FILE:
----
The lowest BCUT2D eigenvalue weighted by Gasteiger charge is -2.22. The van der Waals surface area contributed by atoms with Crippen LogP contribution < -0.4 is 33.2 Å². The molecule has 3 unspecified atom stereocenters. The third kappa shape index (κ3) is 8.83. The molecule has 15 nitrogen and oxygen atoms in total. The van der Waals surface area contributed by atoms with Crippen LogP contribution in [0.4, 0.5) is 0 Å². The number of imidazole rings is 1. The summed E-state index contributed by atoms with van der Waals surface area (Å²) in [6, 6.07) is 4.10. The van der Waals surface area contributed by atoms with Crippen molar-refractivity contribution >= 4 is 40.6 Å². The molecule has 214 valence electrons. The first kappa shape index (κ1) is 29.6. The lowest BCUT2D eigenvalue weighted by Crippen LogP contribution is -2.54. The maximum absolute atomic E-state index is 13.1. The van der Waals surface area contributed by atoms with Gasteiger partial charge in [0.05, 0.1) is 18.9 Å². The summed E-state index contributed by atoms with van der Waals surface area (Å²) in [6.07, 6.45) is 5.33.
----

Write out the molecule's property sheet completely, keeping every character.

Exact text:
The lowest BCUT2D eigenvalue weighted by Gasteiger charge is -2.22. The van der Waals surface area contributed by atoms with Crippen LogP contribution < -0.4 is 33.2 Å². The molecule has 3 unspecified atom stereocenters. The third kappa shape index (κ3) is 8.83. The molecule has 15 nitrogen and oxygen atoms in total. The van der Waals surface area contributed by atoms with Crippen LogP contribution in [0.4, 0.5) is 0 Å². The number of imidazole rings is 1. The summed E-state index contributed by atoms with van der Waals surface area (Å²) in [6, 6.07) is 4.10. The van der Waals surface area contributed by atoms with Crippen molar-refractivity contribution >= 4 is 40.6 Å². The molecule has 214 valence electrons. The first kappa shape index (κ1) is 29.6. The lowest BCUT2D eigenvalue weighted by Crippen LogP contribution is -2.54. The maximum absolute atomic E-state index is 13.1. The van der Waals surface area contributed by atoms with Gasteiger partial charge in [0.05, 0.1) is 18.9 Å². The summed E-state index contributed by atoms with van der Waals surface area (Å²) in [6.07, 6.45) is 5.33.